[Techtalk] simple reference book on Linux

Telsa Gwynne hobbit at aloss.ukuu.org.uk
Thu Jan 31 11:59:03 EST 2002

On Wed, Jan 30, 2002 at 08:42:41PM -0600 or thereabouts, Glenda R. Snodgrass wrote:
> Can anyone recommend a simple reference book on Linux?  My partner says
> there used to be an Oreilly pocket reference book, he thinks, but I can't
> seem to find it.  We have a client experimenting with Linux on the desktop
> at home, but he has no background in *nix at all, and he could really use
> a basic reference book on commands like ls | > cat and stuff like that.
> Any recommendations?

If it's specifically getting used to that kind of thing, then I wouldn't
go for a Linux one. I'd go for "Think Unix" by Jon Lasser. I have raved
about this book before. It's slim, but this is all to the good sometimes:
no thumbing through 2000 pages to find something. It's also informative
and clear, and explains the basics of the command-line stuff.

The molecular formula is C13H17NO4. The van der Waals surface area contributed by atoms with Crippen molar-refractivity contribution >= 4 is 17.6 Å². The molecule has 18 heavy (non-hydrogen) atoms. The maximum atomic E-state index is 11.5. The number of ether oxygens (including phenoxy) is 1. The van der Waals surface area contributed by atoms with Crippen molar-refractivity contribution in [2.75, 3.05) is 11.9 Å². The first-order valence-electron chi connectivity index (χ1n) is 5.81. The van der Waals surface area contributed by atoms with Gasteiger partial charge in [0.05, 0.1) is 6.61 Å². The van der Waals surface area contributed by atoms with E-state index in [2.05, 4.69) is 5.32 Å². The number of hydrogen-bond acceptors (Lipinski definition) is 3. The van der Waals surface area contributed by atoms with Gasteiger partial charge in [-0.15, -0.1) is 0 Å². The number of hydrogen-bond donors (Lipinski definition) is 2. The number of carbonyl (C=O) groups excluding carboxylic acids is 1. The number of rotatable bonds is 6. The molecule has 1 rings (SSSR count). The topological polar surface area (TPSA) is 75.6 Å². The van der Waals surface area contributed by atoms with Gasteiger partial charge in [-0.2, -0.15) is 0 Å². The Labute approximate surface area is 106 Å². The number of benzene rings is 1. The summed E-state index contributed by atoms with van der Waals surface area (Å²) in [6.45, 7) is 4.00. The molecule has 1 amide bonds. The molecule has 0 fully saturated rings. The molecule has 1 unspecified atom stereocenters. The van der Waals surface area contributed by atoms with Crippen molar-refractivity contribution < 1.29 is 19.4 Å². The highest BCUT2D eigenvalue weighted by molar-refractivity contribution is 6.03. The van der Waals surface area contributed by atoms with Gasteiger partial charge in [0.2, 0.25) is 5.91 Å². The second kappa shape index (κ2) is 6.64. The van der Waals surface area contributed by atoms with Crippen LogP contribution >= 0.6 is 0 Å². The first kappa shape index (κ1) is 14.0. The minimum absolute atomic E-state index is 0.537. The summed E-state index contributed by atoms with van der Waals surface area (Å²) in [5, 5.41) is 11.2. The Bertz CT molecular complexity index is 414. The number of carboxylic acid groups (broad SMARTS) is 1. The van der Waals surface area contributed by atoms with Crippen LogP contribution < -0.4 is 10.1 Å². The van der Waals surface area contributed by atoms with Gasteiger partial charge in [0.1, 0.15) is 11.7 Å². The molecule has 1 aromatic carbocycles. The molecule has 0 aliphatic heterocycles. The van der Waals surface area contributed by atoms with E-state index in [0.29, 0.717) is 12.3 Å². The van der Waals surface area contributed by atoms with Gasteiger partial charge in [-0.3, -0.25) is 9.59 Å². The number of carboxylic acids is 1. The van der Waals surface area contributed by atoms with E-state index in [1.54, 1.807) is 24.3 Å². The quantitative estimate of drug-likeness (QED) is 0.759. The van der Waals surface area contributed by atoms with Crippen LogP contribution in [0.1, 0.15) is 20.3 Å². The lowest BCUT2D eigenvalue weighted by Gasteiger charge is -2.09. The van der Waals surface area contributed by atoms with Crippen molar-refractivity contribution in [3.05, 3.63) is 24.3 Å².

There is very very little about X in it, let alone "the desktop". If
it's getting used to the desktop, in theory, people shouldn't need 
"ls", "|" and so on, of course. People shouldn't need to know the
command line is there. Obviously, we're not quite there yet..

Once you have the basics of that sort of "lots of little commands that
fit together, and here's how to find out more", Linux in a Nutshell
is an excellent reference from O'Reilly, but it is a *reference*: 
pages and pages of terse summaries of commands divided by whether 
they're commands a user or root would use, with some others off in
another section. 

I actually have a mouse mat which I got at some show (I think). "Red
Hat Command Reference". Thinking about it, I have seen plenty of 
"print this out, it fits onto one side of A4 paper" references in
the past, but don't remember where. Those might be more useful than
a great long book, come to think of it, especially if this is just
"Things to know for when the desktop needs poking to work". 


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